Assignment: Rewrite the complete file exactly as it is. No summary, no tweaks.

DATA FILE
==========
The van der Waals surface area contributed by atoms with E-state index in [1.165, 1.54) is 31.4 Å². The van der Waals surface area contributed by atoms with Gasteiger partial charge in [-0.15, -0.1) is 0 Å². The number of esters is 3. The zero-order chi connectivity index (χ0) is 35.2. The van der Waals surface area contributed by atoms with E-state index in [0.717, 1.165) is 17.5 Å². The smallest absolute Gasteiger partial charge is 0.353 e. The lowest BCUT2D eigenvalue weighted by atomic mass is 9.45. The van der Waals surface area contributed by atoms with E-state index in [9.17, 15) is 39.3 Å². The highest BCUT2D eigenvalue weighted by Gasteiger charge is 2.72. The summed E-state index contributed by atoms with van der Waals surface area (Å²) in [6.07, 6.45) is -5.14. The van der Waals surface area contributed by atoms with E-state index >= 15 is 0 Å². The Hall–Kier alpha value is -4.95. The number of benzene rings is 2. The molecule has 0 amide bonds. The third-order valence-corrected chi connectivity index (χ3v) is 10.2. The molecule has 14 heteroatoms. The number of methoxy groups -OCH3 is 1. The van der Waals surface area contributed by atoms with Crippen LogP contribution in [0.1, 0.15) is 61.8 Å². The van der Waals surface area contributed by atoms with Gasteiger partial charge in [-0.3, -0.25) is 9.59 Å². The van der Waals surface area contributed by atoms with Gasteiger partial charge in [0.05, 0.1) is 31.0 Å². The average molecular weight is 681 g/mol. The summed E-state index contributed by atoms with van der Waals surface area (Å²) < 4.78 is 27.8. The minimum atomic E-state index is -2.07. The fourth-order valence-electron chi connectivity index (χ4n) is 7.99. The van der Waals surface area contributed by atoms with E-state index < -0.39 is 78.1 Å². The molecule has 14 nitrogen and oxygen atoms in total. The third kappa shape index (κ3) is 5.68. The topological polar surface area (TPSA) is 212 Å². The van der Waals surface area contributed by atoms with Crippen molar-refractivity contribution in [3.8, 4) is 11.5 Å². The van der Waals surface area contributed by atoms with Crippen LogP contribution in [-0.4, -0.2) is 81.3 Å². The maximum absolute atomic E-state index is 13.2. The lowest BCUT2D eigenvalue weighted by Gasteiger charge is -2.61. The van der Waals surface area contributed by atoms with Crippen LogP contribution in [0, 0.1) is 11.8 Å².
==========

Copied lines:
The van der Waals surface area contributed by atoms with E-state index in [1.165, 1.54) is 31.4 Å². The van der Waals surface area contributed by atoms with Gasteiger partial charge in [-0.15, -0.1) is 0 Å². The number of esters is 3. The zero-order chi connectivity index (χ0) is 35.2. The van der Waals surface area contributed by atoms with E-state index in [0.717, 1.165) is 17.5 Å². The smallest absolute Gasteiger partial charge is 0.353 e. The lowest BCUT2D eigenvalue weighted by atomic mass is 9.45. The van der Waals surface area contributed by atoms with E-state index in [9.17, 15) is 39.3 Å². The highest BCUT2D eigenvalue weighted by Gasteiger charge is 2.72. The summed E-state index contributed by atoms with van der Waals surface area (Å²) in [6.07, 6.45) is -5.14. The van der Waals surface area contributed by atoms with E-state index >= 15 is 0 Å². The Hall–Kier alpha value is -4.95. The number of benzene rings is 2. The molecule has 0 amide bonds. The third-order valence-corrected chi connectivity index (χ3v) is 10.2. The molecule has 14 heteroatoms. The number of methoxy groups -OCH3 is 1. The van der Waals surface area contributed by atoms with Crippen LogP contribution in [0.1, 0.15) is 61.8 Å². The van der Waals surface area contributed by atoms with Gasteiger partial charge in [-0.3, -0.25) is 9.59 Å². The van der Waals surface area contributed by atoms with Gasteiger partial charge in [0.05, 0.1) is 31.0 Å². The average molecular weight is 681 g/mol. The summed E-state index contributed by atoms with van der Waals surface area (Å²) < 4.78 is 27.8. The minimum atomic E-state index is -2.07. The fourth-order valence-electron chi connectivity index (χ4n) is 7.99. The van der Waals surface area contributed by atoms with E-state index < -0.39 is 78.1 Å². The molecule has 14 nitrogen and oxygen atoms in total. The third kappa shape index (κ3) is 5.68. The topological polar surface area (TPSA) is 212 Å². The van der Waals surface area contributed by atoms with Crippen molar-refractivity contribution in [3.8, 4) is 11.5 Å². The van der Waals surface area contributed by atoms with Crippen LogP contribution in [-0.4, -0.2) is 81.3 Å². The maximum absolute atomic E-state index is 13.2. The lowest BCUT2D eigenvalue weighted by Gasteiger charge is -2.61. The van der Waals surface area contributed by atoms with Crippen LogP contribution in [0, 0.1) is 11.8 Å².